This is a lovely book about summer, and particularly the summer of 2020, the summer of covid. There is much about wildlife, particularly, but not just, birds, of climate change and how that affects the wildlife around us and of the special constraints and disruptions of lockdowns.
There are some great accounts of wildlife observations, and many stimulating thoughts about the landscapes visited and the wildlife seen. I learned some good new facts and revisited some known areas from the author’s different perspective. I was taken by his description of Corn Bunting song, I loved the account of looking for Nightjars and I liked hunting for Scotch Argus in Galloway. The observations and speculations about climate change and wildlife are well made and not too depressing – they will help many readers think more about this global issue through the lens of a love of wildlife.
I liked this book very much but I couldn’t fall in love with it – but I reckon that many of you will. I have to admit that I felt the same about the author’s acclaimed Seafarers which I picked up and put down very many times and couldn’t quite get into it comfortably, and never wrote a review of it. I’ve been trying to understand why I like the writing very much but yet, but yet it doesn’t quite nail it for me (though it may well do for you). I think it is because structure is quite important for me to get on with a book – it has to have some sort of trajectory so that I know where I am and where I’ve come from in the book, and to some extent where I might be taken in the remaining pages. This book has a trajectory, we move from spring to autumn, and the chapters do that well. Within each chapter there are collections of sentences that are just delightful but they sometimes don’t, for me, connect to the previous collection of sentences in the most pleasing way. I’ll say again, I think this is to do with how my brain works, and reads, and not in any way a criticism of the book. I’m sure that this style will work perfectly for many others.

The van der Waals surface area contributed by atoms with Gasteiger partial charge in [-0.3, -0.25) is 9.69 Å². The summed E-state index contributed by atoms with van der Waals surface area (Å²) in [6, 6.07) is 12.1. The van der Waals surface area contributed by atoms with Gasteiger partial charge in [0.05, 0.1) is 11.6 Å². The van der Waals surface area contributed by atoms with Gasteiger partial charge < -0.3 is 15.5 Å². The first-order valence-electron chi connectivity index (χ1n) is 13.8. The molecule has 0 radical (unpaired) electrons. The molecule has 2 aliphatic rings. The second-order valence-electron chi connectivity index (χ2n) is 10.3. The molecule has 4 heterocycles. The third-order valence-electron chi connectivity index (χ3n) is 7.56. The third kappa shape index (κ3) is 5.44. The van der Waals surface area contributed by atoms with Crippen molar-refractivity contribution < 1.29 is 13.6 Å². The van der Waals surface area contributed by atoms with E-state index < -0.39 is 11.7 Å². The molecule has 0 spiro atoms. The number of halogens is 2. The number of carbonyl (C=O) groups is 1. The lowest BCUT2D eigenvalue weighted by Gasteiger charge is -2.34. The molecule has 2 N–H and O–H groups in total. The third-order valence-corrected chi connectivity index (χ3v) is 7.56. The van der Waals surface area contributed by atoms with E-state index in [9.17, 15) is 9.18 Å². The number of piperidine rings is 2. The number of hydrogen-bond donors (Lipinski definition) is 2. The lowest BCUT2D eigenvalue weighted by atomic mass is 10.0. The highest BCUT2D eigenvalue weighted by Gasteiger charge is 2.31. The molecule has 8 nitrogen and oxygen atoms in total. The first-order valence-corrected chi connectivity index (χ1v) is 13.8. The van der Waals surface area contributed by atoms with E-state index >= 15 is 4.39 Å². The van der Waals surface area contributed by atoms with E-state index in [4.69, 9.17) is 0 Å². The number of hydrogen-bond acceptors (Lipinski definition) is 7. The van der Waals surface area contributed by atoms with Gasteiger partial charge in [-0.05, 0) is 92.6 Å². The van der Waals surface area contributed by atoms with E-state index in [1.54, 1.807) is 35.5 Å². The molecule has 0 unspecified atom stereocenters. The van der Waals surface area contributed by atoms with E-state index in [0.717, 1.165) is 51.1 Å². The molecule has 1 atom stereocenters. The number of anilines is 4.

I am quite surprised to see that the author is in his late twenties – this feels like a mature book by a mature writer with mature thoughts. Let’s hope that there are many more to come. And I look forward to reading them.
The cover? Delightful in my view and summery – a strong 8 out of 10, at least.
The Eternal Season: ghosts of summers past, present and future by Stephen Rutt is published by Elliot and Thompson.